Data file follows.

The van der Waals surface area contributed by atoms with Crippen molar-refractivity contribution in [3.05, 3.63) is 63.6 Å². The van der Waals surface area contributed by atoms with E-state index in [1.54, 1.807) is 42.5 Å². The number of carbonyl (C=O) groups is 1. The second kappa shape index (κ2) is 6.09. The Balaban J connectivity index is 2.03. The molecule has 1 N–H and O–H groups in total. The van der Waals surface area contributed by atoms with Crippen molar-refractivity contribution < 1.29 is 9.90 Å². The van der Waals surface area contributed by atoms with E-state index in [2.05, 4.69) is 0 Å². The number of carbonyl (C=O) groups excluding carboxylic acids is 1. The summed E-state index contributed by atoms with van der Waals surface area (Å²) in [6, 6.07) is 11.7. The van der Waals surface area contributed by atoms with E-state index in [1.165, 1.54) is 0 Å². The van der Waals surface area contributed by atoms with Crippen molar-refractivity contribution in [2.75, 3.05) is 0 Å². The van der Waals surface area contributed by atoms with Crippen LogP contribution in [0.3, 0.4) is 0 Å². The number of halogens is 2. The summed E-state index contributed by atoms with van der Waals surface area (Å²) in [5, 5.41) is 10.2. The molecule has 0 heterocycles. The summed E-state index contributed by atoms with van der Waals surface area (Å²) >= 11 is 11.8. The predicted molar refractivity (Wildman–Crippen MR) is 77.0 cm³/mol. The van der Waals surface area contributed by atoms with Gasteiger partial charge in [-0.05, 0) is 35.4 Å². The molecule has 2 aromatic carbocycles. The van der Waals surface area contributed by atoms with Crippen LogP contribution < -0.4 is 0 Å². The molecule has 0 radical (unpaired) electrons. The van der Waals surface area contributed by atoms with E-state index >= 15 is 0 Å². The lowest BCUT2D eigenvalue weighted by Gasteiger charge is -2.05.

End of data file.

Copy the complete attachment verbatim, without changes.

The van der Waals surface area contributed by atoms with Crippen molar-refractivity contribution in [3.05, 3.63) is 63.6 Å². The van der Waals surface area contributed by atoms with E-state index in [1.54, 1.807) is 42.5 Å². The number of carbonyl (C=O) groups is 1. The second kappa shape index (κ2) is 6.09. The Balaban J connectivity index is 2.03. The molecule has 1 N–H and O–H groups in total. The van der Waals surface area contributed by atoms with Crippen molar-refractivity contribution < 1.29 is 9.90 Å². The van der Waals surface area contributed by atoms with E-state index in [2.05, 4.69) is 0 Å². The number of carbonyl (C=O) groups excluding carboxylic acids is 1. The summed E-state index contributed by atoms with van der Waals surface area (Å²) in [6, 6.07) is 11.7. The van der Waals surface area contributed by atoms with E-state index in [1.165, 1.54) is 0 Å². The van der Waals surface area contributed by atoms with Crippen molar-refractivity contribution in [2.75, 3.05) is 0 Å². The van der Waals surface area contributed by atoms with Crippen LogP contribution in [0.3, 0.4) is 0 Å². The number of halogens is 2. The summed E-state index contributed by atoms with van der Waals surface area (Å²) in [5, 5.41) is 10.2. The molecule has 0 heterocycles. The summed E-state index contributed by atoms with van der Waals surface area (Å²) >= 11 is 11.8. The predicted molar refractivity (Wildman–Crippen MR) is 77.0 cm³/mol. The van der Waals surface area contributed by atoms with Gasteiger partial charge in [-0.05, 0) is 35.4 Å². The molecule has 2 aromatic carbocycles. The van der Waals surface area contributed by atoms with Crippen LogP contribution < -0.4 is 0 Å². The molecule has 0 radical (unpaired) electrons. The van der Waals surface area contributed by atoms with E-state index >= 15 is 0 Å². The lowest BCUT2D eigenvalue weighted by Gasteiger charge is -2.05.